In the wake of changes to our political environment (Black Lives Matter, the Storming of the Nation’s Capitol, Trump’s election, etc.) many people felt hopeless about the future of the US. Fighting positive change is hard, requires sustained effort, a willingness to fail along the way, and drains us of our power to act. Protesting, in the form of a march, whether it is in your local city or in Washington D.C., was the beginning of healing the anger, shock and pain felt after events occurred.

Social justice advocates have long noted that mass protests help people regain their sense of hope. In the book Necessary Trouble, Tobita Chow argues that attending a march can have a truly transformative effect. “It expands your sense of freedom about what you’re willing to do and what you’re capable of doing,” he says. “It has a really liberating effect on people.”

Hope helps infuse us with other emotions necessary to make difficult changes. “Hope has two beautiful daughters; their names are Anger and Courage,” St. Augustine says. “Anger at the way things are, and Courage to see that they do not remain as they are.” Indeed, psychological literature suggests that attending protest marches is one way to strengthen both our collective anger and our individual courage to act.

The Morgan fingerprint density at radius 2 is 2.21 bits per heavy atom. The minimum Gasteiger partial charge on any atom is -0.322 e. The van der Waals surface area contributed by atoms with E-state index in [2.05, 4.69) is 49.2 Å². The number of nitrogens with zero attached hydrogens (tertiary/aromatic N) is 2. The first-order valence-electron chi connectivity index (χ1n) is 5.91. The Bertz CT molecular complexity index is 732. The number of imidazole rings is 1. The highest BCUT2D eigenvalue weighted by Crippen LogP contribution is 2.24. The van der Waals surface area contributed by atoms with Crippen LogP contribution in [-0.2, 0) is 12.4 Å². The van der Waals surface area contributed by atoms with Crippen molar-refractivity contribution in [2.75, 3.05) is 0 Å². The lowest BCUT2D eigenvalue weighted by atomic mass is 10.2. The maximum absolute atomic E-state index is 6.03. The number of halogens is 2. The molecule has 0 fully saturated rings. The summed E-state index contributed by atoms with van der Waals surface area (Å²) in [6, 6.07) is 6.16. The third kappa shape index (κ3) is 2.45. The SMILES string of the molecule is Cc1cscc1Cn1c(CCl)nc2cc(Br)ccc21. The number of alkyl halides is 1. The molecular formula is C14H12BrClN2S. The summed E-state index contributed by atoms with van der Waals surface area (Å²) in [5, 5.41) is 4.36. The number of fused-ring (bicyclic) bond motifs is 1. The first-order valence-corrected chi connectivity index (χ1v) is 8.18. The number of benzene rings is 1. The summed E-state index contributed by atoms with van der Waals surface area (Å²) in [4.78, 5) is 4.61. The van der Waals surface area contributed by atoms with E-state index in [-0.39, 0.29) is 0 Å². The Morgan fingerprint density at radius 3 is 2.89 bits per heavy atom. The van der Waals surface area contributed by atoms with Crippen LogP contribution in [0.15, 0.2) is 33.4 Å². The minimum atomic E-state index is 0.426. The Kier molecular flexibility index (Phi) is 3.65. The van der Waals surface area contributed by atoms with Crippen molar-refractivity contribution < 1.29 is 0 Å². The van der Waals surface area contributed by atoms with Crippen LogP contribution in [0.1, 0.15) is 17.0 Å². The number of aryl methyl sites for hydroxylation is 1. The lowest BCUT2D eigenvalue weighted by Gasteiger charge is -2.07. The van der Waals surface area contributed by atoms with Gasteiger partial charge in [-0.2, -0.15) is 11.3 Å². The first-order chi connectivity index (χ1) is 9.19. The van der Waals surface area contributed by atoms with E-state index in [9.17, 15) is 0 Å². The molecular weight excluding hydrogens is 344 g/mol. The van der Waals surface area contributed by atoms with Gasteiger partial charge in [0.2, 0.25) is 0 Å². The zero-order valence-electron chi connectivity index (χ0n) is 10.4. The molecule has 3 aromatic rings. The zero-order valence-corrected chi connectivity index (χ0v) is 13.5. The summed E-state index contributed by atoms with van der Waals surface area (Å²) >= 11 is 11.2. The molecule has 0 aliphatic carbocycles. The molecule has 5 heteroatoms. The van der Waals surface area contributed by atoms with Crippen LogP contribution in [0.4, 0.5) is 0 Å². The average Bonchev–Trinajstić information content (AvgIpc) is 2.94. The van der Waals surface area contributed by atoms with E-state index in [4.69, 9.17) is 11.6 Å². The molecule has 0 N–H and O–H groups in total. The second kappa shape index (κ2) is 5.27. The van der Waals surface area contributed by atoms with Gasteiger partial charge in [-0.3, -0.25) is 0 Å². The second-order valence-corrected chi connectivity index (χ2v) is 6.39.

Protest marches tend to cultivate a distinctive and very powerful kind of anger, essential for political change. Social psychology has found that protests shift our focus from personal to shared grievances. Meeting other protester and hearing their stories help individuals feel that they belong to a group instead of being alone on social issues. And according to the almost 5 million people involved in marches around the country when Donald Trump became president in 2016, women’s protest events around the inauguration fostered personal commitment to their issues. The personal contact with real people is a more powerful experience than participating on Facebook or signing online petitions.  It build people’s confidence in the possibilities of changing issues.

The more connected people feel to others who share their concerns, the more power they ascribe to political activism. Perhaps these personal connections allow people to predict and anticipate how political activism might create change. People who have a network of politically engaged friends and acquaintances are much more likely to believe that activism is a powerful lever for change. And unsurprisingly, this belief is a strong predictor of whether an individual will find the courage to take personal action.

As we follow the political situation that changes, it would appear month by moth, by knowing you have a network of like-minded, people who believe in your issues (protest marches can be found by searching on line), courage and action are the guiding ideals and can have hope in the words of Bob Dylan “for the loser now will be later to win, for the times they are a changin’.”